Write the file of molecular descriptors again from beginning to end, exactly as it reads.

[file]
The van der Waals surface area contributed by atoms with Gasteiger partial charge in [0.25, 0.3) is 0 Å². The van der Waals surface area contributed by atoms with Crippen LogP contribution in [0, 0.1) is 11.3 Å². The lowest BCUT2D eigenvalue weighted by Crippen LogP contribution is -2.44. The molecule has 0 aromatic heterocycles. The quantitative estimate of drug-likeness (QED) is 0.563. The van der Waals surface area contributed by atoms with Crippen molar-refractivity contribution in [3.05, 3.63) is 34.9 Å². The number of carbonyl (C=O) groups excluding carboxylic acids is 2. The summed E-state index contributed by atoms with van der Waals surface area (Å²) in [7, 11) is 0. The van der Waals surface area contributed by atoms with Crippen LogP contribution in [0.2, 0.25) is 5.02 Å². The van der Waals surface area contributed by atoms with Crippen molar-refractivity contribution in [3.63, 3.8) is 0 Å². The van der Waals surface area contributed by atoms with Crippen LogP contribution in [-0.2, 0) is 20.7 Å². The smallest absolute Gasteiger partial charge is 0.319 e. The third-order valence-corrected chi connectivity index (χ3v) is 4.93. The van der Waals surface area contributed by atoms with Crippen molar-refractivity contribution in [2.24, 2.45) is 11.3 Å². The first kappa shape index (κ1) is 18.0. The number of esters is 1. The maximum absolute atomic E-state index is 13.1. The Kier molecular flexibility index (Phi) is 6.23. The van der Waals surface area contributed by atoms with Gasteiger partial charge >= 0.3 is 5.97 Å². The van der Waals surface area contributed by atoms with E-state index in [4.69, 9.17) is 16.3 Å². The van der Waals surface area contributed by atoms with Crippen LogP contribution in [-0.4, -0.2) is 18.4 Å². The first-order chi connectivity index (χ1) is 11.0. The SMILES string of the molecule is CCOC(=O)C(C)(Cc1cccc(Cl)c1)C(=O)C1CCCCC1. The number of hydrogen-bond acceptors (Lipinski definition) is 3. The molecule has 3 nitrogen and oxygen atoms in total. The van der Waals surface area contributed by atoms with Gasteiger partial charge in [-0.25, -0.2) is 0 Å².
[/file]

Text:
The van der Waals surface area contributed by atoms with Gasteiger partial charge in [0.25, 0.3) is 0 Å². The van der Waals surface area contributed by atoms with Crippen LogP contribution in [0, 0.1) is 11.3 Å². The lowest BCUT2D eigenvalue weighted by Crippen LogP contribution is -2.44. The molecule has 0 aromatic heterocycles. The quantitative estimate of drug-likeness (QED) is 0.563. The van der Waals surface area contributed by atoms with Crippen molar-refractivity contribution in [3.05, 3.63) is 34.9 Å². The number of carbonyl (C=O) groups excluding carboxylic acids is 2. The summed E-state index contributed by atoms with van der Waals surface area (Å²) in [7, 11) is 0. The van der Waals surface area contributed by atoms with Crippen LogP contribution in [0.2, 0.25) is 5.02 Å². The van der Waals surface area contributed by atoms with Crippen molar-refractivity contribution in [3.63, 3.8) is 0 Å². The van der Waals surface area contributed by atoms with Crippen LogP contribution in [-0.2, 0) is 20.7 Å². The smallest absolute Gasteiger partial charge is 0.319 e. The third-order valence-corrected chi connectivity index (χ3v) is 4.93. The van der Waals surface area contributed by atoms with Crippen molar-refractivity contribution in [2.24, 2.45) is 11.3 Å². The first kappa shape index (κ1) is 18.0. The number of esters is 1. The maximum absolute atomic E-state index is 13.1. The Kier molecular flexibility index (Phi) is 6.23. The van der Waals surface area contributed by atoms with Gasteiger partial charge >= 0.3 is 5.97 Å². The van der Waals surface area contributed by atoms with E-state index in [4.69, 9.17) is 16.3 Å². The van der Waals surface area contributed by atoms with Crippen LogP contribution in [-0.4, -0.2) is 18.4 Å². The first-order chi connectivity index (χ1) is 11.0. The SMILES string of the molecule is CCOC(=O)C(C)(Cc1cccc(Cl)c1)C(=O)C1CCCCC1. The number of hydrogen-bond acceptors (Lipinski definition) is 3. The molecule has 3 nitrogen and oxygen atoms in total. The van der Waals surface area contributed by atoms with Gasteiger partial charge in [-0.25, -0.2) is 0 Å².